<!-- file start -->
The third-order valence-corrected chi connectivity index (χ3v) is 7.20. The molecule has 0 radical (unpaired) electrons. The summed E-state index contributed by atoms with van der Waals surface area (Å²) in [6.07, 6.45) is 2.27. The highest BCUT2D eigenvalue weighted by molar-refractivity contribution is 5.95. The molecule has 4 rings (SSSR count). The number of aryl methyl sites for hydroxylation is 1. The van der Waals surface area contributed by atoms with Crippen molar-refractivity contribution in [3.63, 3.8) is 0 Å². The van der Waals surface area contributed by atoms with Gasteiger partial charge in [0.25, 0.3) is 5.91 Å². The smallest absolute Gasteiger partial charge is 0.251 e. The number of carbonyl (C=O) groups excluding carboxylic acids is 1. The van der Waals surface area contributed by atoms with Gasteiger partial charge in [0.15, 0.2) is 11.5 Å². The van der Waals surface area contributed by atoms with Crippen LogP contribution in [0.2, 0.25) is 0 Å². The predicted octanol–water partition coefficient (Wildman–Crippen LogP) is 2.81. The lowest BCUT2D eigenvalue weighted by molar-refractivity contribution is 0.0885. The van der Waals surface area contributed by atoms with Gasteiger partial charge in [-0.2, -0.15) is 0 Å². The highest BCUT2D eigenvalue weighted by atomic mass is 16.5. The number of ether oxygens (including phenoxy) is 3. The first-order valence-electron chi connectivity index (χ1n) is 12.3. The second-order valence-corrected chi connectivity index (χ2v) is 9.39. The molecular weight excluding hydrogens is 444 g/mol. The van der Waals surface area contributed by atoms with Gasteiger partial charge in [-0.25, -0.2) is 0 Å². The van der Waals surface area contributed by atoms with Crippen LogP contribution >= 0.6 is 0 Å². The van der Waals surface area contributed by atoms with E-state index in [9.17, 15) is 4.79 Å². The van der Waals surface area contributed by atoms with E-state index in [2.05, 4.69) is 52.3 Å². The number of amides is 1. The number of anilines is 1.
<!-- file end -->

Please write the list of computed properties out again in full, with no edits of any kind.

The third-order valence-corrected chi connectivity index (χ3v) is 7.20. The molecule has 0 radical (unpaired) electrons. The summed E-state index contributed by atoms with van der Waals surface area (Å²) in [6.07, 6.45) is 2.27. The highest BCUT2D eigenvalue weighted by molar-refractivity contribution is 5.95. The molecule has 4 rings (SSSR count). The number of aryl methyl sites for hydroxylation is 1. The van der Waals surface area contributed by atoms with Crippen molar-refractivity contribution in [3.63, 3.8) is 0 Å². The van der Waals surface area contributed by atoms with Gasteiger partial charge in [0.25, 0.3) is 5.91 Å². The smallest absolute Gasteiger partial charge is 0.251 e. The number of carbonyl (C=O) groups excluding carboxylic acids is 1. The van der Waals surface area contributed by atoms with Gasteiger partial charge in [0.15, 0.2) is 11.5 Å². The van der Waals surface area contributed by atoms with Crippen LogP contribution in [0.2, 0.25) is 0 Å². The predicted octanol–water partition coefficient (Wildman–Crippen LogP) is 2.81. The lowest BCUT2D eigenvalue weighted by molar-refractivity contribution is 0.0885. The van der Waals surface area contributed by atoms with Gasteiger partial charge in [-0.2, -0.15) is 0 Å². The highest BCUT2D eigenvalue weighted by atomic mass is 16.5. The number of ether oxygens (including phenoxy) is 3. The first-order valence-electron chi connectivity index (χ1n) is 12.3. The second-order valence-corrected chi connectivity index (χ2v) is 9.39. The molecular weight excluding hydrogens is 444 g/mol. The van der Waals surface area contributed by atoms with Gasteiger partial charge in [-0.25, -0.2) is 0 Å². The van der Waals surface area contributed by atoms with Crippen LogP contribution >= 0.6 is 0 Å². The van der Waals surface area contributed by atoms with E-state index in [9.17, 15) is 4.79 Å². The van der Waals surface area contributed by atoms with E-state index in [2.05, 4.69) is 52.3 Å². The number of amides is 1. The number of anilines is 1.